One of the most severe consequences of ignoring structural dimensions of violence is the implementation of short-sighted and ineffectual responses to violent incidents. No matter how energetically social policy-makers address school violence, if the society's structural dynamics continue to produce violence, anti-violence policies and programs are bound to fail. As Elliott Currie has stated, "We have the level of criminal violence we do because we have arranged our social and economic life in certain ways rather than others" (1985: 19).

Unless structural violence is incorporated into American cultural perceptions and definitions of violence, this point will be overlooked and violence will continue to flourish.

The Role of Claims-Makers | Who decides which behaviors are violent? Sociological explanations of social problems utilize the notion of claims-making, a process in which "the activities of individuals or groups [make] assertions of grievances or claims with respect to some putative condition" (Spector and Kitsuse, 1977: 75). Depending upon the particulars of a problem, anyone may make claims: politicians, corporate entities, scientists, and even ordinary citizens. The crucial issue is whose definition achieves dominance.

The claims-making model helps define a social construction of violence. Reiman (1998) asks why the death of an individual killed in street violence is perceived as criminal, while the death of 26 mine workers due to negligence of a profit-seeking employer is not. He contends that the employer responsible for unsafe conditions in the mine is just as guilty of violence as the street criminals, despite his lack of intention to harm, and argues further that the employer's perceived innocence of any crime reflects a bias against the lower classes—even though an elite-level crime can cause greater physical harm. He concludes, pointedly, that the cultural bias against structural perceptions of criminal violence is rooted in the desire of the upper class to distance itself from wrongdoing.

Reiman's work recognizes the overlooked structural dimensions of violence, but, more important, it reveals the potential for fluidity of definition. As seen in many forms of behavior from cigarette-smoking to sexual mores, acceptability changes over time. The claims-making concept indicates that groups compete for input, involving, as any competition does, differentials of power.

The Place of Moral Issues in Violence Studies | What place do morality and moralizing have in violence studies? First, it is important to clarify that morality and moralizing are different concepts. Morality refers to the code of conduct of a society and moralizing refers to self-righteous expressions of those standards. Sociological analysis emphasizes that the social construction of reality extends to morality. Recall Reiman's argument that American society has successfully sustained non-structurally oriented, status-quo thinking about violent behavior by condemning individual intent more than resultant damage. In other words, morality can become an ideological tool to reinforce current definitions. Gilligan supports this position:

Moral approaches to violence do not help us to understand the causes and prevention of violence; and what is worse, some of the moral assumptions about violence actually inhibit us in our attempts to learn about its causes and prevention. The most popular moral ways of thinking about violence lead to the mistaken conclusion that to understand violent behavior is to excuse it. It is easier and less threatening to condemn violence (morally and legally) so that we can punish it, rather than seeking its causes and working to prevent it (1996: 24).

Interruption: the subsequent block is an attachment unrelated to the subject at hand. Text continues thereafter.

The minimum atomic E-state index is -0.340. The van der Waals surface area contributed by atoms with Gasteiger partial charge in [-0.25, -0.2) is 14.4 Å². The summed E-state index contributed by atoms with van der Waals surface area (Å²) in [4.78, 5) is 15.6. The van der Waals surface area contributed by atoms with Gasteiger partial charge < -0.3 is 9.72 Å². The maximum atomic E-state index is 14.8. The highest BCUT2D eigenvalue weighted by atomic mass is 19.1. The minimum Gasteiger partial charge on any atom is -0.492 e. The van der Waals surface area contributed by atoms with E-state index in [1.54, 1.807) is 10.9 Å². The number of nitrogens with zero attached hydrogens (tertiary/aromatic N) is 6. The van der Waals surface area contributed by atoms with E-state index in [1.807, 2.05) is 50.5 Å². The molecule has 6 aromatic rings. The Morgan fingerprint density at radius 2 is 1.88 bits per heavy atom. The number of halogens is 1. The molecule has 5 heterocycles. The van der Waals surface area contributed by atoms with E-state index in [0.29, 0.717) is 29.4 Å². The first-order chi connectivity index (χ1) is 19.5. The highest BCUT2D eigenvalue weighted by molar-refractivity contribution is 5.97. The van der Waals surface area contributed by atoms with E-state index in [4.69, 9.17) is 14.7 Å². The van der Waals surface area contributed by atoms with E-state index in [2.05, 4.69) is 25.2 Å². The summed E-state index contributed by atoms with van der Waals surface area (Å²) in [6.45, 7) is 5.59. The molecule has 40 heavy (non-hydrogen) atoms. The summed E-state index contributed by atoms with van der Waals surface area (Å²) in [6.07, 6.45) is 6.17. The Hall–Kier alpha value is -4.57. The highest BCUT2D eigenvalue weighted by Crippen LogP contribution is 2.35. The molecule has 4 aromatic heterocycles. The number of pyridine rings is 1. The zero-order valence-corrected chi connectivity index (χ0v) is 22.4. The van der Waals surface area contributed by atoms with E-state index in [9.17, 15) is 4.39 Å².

Moral arguments make it easy to punish violent offenders, and therfore they are understandably attractive. However, they also block the analysis necessary to develop effective prevention. More, they can be a form of claims-making, in which advocates argue for the correctness of positions not on the basis of fact but on the basis of moral evaluation. Because this impedes prevention, Gilligan advocates a non-moralistic approach that "neither supports nor opposes the 'forgiveness' of violent behavior—since one has not condemned in the first place" (1996: 93).

Consistent with the social construction of morality, a task confronting violence studies curricula is the formulation of an improved moral stance toward violence in society. According to Gilligan, American violence is the result of our collective "moral choice" to maintain those social policies that in turn maintain our uniquely high level of violence; and I call that choice a moral choice because it is very explicitly rationalized, justified, and legitimized on moral grounds, in moral terms (1996:23).

In sum, the challenge to those undertaking violence studies in the undergraduate curriculum, and to researchers and policy-makers alike, is twofold. First, it is incumbent upon anyone advocating against violence to broaden definitions to include Turpin and Kurtz's "web" idea. Regardless of specific levels, structural dimensions must be recognized and addressed. Second, despite cultural tendencies to the contrary, it is important to recognize the impoverished state of cultural morality toward violence and the dysfunctional consequences of moralizing about violence. Only careful causal analysis can provide sound prevention policies and, ultimately, sounder moral principles. Only then will the media reports on high-school violence and church shootings disappear.

Susan Cunningham is Associate Director of the Center for Interdisciplinary and Special Studies and Lecturer in Sociology at Holy Cross College.